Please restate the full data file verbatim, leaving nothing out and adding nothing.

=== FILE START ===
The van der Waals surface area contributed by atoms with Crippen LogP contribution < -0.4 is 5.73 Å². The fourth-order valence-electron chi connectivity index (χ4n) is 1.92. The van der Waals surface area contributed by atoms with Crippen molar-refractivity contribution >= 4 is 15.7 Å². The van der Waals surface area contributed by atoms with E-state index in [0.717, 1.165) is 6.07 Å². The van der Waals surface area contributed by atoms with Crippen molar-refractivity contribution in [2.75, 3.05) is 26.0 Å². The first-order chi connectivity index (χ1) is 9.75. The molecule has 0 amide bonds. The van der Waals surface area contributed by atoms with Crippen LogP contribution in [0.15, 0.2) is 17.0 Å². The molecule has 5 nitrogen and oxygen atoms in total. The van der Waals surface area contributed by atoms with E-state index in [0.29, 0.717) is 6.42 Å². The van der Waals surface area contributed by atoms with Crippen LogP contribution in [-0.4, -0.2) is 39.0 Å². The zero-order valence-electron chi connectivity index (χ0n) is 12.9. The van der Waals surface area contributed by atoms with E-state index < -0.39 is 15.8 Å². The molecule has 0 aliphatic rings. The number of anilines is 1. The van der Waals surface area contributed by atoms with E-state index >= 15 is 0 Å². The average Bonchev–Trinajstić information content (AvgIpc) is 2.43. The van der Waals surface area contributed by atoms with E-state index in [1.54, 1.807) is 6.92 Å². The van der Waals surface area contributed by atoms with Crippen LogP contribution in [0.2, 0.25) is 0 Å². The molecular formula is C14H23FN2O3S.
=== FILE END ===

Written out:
The van der Waals surface area contributed by atoms with Crippen LogP contribution < -0.4 is 5.73 Å². The fourth-order valence-electron chi connectivity index (χ4n) is 1.92. The van der Waals surface area contributed by atoms with Crippen molar-refractivity contribution >= 4 is 15.7 Å². The van der Waals surface area contributed by atoms with E-state index in [0.717, 1.165) is 6.07 Å². The van der Waals surface area contributed by atoms with Crippen molar-refractivity contribution in [2.75, 3.05) is 26.0 Å². The first-order chi connectivity index (χ1) is 9.75. The molecule has 0 amide bonds. The van der Waals surface area contributed by atoms with Crippen LogP contribution in [0.15, 0.2) is 17.0 Å². The molecule has 5 nitrogen and oxygen atoms in total. The van der Waals surface area contributed by atoms with E-state index in [0.29, 0.717) is 6.42 Å². The van der Waals surface area contributed by atoms with Crippen LogP contribution in [-0.4, -0.2) is 39.0 Å². The zero-order valence-electron chi connectivity index (χ0n) is 12.9. The van der Waals surface area contributed by atoms with E-state index < -0.39 is 15.8 Å². The molecule has 0 aliphatic rings. The number of anilines is 1. The van der Waals surface area contributed by atoms with E-state index >= 15 is 0 Å². The average Bonchev–Trinajstić information content (AvgIpc) is 2.43. The van der Waals surface area contributed by atoms with E-state index in [1.54, 1.807) is 6.92 Å². The van der Waals surface area contributed by atoms with Crippen LogP contribution in [0.2, 0.25) is 0 Å². The molecular formula is C14H23FN2O3S.